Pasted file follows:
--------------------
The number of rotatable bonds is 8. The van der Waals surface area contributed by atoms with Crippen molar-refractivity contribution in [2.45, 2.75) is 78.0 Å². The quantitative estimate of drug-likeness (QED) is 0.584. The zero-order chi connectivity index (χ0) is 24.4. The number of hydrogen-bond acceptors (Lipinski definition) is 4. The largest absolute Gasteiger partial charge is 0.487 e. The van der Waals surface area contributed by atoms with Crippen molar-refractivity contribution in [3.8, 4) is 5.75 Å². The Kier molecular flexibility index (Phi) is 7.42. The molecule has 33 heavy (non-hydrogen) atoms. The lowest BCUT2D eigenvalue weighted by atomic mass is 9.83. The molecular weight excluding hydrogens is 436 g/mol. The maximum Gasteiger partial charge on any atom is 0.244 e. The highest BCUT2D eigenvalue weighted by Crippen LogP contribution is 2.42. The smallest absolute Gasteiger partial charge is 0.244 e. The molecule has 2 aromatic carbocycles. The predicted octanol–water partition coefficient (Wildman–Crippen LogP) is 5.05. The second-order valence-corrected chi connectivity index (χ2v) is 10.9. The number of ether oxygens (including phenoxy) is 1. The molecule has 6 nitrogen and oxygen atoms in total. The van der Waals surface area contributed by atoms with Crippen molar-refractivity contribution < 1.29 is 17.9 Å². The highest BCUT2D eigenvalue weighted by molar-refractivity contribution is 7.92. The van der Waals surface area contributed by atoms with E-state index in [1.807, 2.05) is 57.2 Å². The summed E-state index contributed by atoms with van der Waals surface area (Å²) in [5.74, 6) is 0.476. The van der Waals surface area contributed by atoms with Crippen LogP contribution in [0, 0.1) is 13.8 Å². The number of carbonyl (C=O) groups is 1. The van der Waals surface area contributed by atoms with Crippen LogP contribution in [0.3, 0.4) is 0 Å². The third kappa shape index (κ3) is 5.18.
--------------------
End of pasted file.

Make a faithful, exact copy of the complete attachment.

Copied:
The number of rotatable bonds is 8. The van der Waals surface area contributed by atoms with Crippen molar-refractivity contribution in [2.45, 2.75) is 78.0 Å². The quantitative estimate of drug-likeness (QED) is 0.584. The zero-order chi connectivity index (χ0) is 24.4. The number of hydrogen-bond acceptors (Lipinski definition) is 4. The largest absolute Gasteiger partial charge is 0.487 e. The van der Waals surface area contributed by atoms with Crippen molar-refractivity contribution in [3.8, 4) is 5.75 Å². The Kier molecular flexibility index (Phi) is 7.42. The molecule has 33 heavy (non-hydrogen) atoms. The lowest BCUT2D eigenvalue weighted by atomic mass is 9.83. The molecular weight excluding hydrogens is 436 g/mol. The maximum Gasteiger partial charge on any atom is 0.244 e. The highest BCUT2D eigenvalue weighted by Crippen LogP contribution is 2.42. The smallest absolute Gasteiger partial charge is 0.244 e. The molecule has 2 aromatic carbocycles. The predicted octanol–water partition coefficient (Wildman–Crippen LogP) is 5.05. The second-order valence-corrected chi connectivity index (χ2v) is 10.9. The number of ether oxygens (including phenoxy) is 1. The molecule has 6 nitrogen and oxygen atoms in total. The van der Waals surface area contributed by atoms with Crippen molar-refractivity contribution < 1.29 is 17.9 Å². The highest BCUT2D eigenvalue weighted by molar-refractivity contribution is 7.92. The van der Waals surface area contributed by atoms with E-state index in [1.807, 2.05) is 57.2 Å². The summed E-state index contributed by atoms with van der Waals surface area (Å²) in [5.74, 6) is 0.476. The van der Waals surface area contributed by atoms with Crippen LogP contribution in [0, 0.1) is 13.8 Å². The number of carbonyl (C=O) groups is 1. The van der Waals surface area contributed by atoms with Crippen LogP contribution in [0.3, 0.4) is 0 Å². The third kappa shape index (κ3) is 5.18.